Section 83 of the IRS tax code governs the timing and amount of compensation income that is taxable to a taxpayer. This section is essential to executives as they have many decisions to make regarding their equity compensation. One of the choices is an 83(b) election, which gives executives the option to pay taxes on the total fair market value of restricted stock at the time of granting with the hope of paying fewer taxes in the future. Below, we will explore some of the factors to consider in determining whether an 83(b) election makes sense for your executive equity compensation.
A Few Pros of Making the Election
- The election makes the grant date the relevant date, rather than the vesting date. Meaning, it recognizes the taxable income as of the grant date, based on the fair market value of the stock on that date. By making the election, you may avoid federal earned income tax consequences at the time the stock vests.
- In the event the price granted is equal to the full fair market value of the equity, you will not likely have any federal income tax liability as a result of the purchase.
- The election can be beneficial if, at the time of vesting, the stock is illiquid or you are prevented from trading, yet you owe taxes on the vested award.
A Few Cons of Making the Election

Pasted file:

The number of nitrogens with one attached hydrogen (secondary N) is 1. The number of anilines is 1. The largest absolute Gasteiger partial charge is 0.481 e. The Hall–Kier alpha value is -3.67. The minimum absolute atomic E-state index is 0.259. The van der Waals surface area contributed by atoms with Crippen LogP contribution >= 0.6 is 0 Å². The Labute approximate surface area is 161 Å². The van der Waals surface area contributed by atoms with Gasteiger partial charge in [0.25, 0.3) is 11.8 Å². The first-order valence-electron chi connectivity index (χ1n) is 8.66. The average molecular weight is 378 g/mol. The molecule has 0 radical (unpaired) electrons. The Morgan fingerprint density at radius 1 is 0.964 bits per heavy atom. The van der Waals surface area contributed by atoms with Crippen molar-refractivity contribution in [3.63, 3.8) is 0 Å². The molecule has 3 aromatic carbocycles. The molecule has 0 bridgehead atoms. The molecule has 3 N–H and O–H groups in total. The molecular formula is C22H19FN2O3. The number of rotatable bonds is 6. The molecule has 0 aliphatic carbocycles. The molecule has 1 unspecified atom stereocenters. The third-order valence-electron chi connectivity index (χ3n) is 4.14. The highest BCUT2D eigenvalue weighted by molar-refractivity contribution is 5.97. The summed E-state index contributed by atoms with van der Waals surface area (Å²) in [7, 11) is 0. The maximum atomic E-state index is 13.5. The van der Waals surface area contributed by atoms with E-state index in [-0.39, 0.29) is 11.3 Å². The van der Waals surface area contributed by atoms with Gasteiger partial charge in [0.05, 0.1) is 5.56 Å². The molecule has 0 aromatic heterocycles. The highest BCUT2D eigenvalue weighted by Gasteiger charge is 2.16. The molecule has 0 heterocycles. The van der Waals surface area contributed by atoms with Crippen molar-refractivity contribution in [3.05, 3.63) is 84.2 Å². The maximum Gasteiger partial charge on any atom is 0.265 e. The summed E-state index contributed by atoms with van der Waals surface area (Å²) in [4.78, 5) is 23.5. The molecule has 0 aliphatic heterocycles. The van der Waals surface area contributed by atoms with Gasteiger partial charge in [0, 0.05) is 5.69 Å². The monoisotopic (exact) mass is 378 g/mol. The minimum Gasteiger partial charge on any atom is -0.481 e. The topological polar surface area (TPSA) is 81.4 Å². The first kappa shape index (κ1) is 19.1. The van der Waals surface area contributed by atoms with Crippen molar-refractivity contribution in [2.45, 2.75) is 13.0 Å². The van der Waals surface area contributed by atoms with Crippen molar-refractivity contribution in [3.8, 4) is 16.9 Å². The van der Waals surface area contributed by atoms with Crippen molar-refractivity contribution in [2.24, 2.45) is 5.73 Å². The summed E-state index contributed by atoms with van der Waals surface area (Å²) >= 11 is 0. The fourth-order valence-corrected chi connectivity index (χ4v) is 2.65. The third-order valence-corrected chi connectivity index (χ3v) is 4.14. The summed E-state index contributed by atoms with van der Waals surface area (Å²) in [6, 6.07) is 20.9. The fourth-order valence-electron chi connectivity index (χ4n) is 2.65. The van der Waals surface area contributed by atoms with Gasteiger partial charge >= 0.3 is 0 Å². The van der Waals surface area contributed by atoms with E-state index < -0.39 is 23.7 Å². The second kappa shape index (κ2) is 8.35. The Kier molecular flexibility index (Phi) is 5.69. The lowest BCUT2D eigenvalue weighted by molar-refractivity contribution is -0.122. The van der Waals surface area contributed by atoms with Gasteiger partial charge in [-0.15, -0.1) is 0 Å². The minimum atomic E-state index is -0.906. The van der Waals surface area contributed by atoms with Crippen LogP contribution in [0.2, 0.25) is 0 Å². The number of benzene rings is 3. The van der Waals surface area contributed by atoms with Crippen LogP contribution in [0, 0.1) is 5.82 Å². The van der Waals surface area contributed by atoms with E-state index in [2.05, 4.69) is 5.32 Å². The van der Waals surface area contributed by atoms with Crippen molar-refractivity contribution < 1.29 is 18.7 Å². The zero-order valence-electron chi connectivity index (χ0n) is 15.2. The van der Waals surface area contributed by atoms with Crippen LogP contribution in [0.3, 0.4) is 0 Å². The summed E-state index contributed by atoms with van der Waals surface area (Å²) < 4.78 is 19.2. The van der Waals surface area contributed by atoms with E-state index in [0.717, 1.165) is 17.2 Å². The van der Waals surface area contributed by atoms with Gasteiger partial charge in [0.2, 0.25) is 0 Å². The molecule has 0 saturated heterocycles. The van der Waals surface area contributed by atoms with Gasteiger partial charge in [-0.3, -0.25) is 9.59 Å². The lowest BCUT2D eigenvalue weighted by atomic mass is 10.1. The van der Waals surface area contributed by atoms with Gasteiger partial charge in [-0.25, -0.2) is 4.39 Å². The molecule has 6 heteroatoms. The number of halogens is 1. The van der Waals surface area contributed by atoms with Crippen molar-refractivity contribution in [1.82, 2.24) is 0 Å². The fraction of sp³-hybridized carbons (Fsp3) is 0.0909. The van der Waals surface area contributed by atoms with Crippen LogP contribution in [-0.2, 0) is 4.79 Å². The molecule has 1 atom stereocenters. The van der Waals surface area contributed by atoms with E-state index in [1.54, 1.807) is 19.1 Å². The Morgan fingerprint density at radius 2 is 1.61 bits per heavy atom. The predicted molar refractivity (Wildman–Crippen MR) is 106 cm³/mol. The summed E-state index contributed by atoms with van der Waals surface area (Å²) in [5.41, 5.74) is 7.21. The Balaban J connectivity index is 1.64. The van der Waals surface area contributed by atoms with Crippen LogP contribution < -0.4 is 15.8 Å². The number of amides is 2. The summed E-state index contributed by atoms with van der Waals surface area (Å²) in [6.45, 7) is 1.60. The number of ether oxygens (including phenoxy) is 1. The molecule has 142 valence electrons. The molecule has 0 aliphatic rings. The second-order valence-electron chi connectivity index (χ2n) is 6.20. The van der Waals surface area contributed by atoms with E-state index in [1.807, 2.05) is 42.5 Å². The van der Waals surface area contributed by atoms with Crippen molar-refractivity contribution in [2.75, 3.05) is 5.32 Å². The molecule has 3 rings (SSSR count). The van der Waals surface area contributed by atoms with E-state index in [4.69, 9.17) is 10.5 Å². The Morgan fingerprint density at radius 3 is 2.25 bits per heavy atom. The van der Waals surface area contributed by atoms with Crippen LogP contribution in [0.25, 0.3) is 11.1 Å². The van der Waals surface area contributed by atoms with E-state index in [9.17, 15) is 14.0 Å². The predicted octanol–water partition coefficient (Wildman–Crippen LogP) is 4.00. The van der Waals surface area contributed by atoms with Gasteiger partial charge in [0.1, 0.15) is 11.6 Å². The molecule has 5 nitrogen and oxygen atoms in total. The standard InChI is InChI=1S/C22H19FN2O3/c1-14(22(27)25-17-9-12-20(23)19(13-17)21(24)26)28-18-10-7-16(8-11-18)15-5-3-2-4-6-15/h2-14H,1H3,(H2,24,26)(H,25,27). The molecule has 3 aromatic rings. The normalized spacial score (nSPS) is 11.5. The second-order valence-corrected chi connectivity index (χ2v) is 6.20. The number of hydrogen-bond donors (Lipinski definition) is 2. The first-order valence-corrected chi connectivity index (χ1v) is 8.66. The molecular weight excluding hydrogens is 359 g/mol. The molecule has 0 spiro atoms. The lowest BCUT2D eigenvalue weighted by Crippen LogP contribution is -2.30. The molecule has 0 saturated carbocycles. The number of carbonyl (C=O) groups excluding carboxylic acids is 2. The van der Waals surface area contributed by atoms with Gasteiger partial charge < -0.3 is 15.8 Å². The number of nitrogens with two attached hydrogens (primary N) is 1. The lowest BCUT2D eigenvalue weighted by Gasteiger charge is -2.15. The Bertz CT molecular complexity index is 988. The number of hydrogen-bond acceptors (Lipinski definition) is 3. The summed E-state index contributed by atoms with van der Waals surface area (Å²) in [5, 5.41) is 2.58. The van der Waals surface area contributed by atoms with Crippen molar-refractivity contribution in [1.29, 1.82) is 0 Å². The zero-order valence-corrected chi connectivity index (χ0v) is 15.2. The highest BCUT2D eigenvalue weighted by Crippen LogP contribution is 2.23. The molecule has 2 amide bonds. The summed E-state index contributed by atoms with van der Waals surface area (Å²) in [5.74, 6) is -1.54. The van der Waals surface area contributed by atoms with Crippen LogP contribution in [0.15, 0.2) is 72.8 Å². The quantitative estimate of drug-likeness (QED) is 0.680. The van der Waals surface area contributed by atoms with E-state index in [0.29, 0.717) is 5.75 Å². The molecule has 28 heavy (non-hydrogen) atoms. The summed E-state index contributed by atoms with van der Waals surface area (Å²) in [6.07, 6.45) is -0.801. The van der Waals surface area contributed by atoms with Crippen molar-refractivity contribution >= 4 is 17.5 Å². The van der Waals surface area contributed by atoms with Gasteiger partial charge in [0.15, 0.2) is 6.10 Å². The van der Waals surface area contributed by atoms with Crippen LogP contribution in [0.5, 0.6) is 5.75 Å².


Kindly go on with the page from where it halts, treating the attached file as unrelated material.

- If the equity does not vest or is forfeited, you cannot recapture or deduct any of the taxes paid as a result of making the election. The executive’s capital loss is limited to any amount you paid for the equity award out-of-pocket.
- It’s also unlikely you’ll be able to revoke an 83(b) election. For example, if you made a mistake in the number of shares granted or the value was mistakenly overvalued in the 83(b) election, you can’t lower the value without IRS permission.
Another scenario to consider is taking the equivalent amount of money that would be paid with an 83(b) election and investing that amount in company stock.
What Do the Numbers Tell Us?
The analysis shows that if you are working for a publicly-traded company, an 83(b) election most often does not make sense. You are likely better off utilizing the alternative strategy above, taking the amount of taxes you would have paid and purchasing the stock outright. You could be left with more money in your pocket, and you might not face the risk of paying taxes on an award that may be forfeited or holding stock that might decrease in value.
For executives of non-publicly traded companies, especially for startups with founder’s stock that have little to no real value, consider using the 83(b) election. The risks are minimized, and there is no ability to purchase the stock on the open market.
83(b) election documents must be sent to the IRS within 30 days after the issuing of restricted shares. In addition to notifying the IRS of the election, the recipient of the equity must also submit a copy of the completed election form to their employer and include a copy with their annual tax return.
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